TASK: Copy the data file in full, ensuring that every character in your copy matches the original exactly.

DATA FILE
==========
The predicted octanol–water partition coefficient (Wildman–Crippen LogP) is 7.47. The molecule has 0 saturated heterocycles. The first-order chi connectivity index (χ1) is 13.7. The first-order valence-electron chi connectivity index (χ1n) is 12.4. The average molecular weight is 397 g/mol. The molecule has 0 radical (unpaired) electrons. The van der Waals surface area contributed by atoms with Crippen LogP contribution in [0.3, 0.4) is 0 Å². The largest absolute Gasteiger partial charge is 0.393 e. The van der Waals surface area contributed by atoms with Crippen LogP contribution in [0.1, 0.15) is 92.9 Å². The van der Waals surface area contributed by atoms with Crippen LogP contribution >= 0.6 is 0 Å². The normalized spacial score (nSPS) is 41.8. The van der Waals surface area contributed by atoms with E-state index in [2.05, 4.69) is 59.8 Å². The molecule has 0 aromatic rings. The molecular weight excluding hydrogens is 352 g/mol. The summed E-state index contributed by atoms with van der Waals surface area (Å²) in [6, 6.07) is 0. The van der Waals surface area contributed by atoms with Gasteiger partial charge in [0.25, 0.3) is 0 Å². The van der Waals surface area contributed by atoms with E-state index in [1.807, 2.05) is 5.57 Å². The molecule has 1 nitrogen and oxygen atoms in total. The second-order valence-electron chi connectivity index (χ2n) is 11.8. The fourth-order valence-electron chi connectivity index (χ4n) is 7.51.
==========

The predicted octanol–water partition coefficient (Wildman–Crippen LogP) is 7.47. The molecule has 0 saturated heterocycles. The first-order chi connectivity index (χ1) is 13.7. The first-order valence-electron chi connectivity index (χ1n) is 12.4. The average molecular weight is 397 g/mol. The molecule has 0 radical (unpaired) electrons. The van der Waals surface area contributed by atoms with Crippen LogP contribution in [0.3, 0.4) is 0 Å². The largest absolute Gasteiger partial charge is 0.393 e. The van der Waals surface area contributed by atoms with Crippen LogP contribution in [0.1, 0.15) is 92.9 Å². The van der Waals surface area contributed by atoms with Crippen LogP contribution >= 0.6 is 0 Å². The normalized spacial score (nSPS) is 41.8. The van der Waals surface area contributed by atoms with E-state index in [2.05, 4.69) is 59.8 Å². The molecule has 0 aromatic rings. The molecular weight excluding hydrogens is 352 g/mol. The summed E-state index contributed by atoms with van der Waals surface area (Å²) in [6, 6.07) is 0. The van der Waals surface area contributed by atoms with Gasteiger partial charge in [0.25, 0.3) is 0 Å². The van der Waals surface area contributed by atoms with E-state index in [1.807, 2.05) is 5.57 Å². The molecule has 1 nitrogen and oxygen atoms in total. The second-order valence-electron chi connectivity index (χ2n) is 11.8. The fourth-order valence-electron chi connectivity index (χ4n) is 7.51.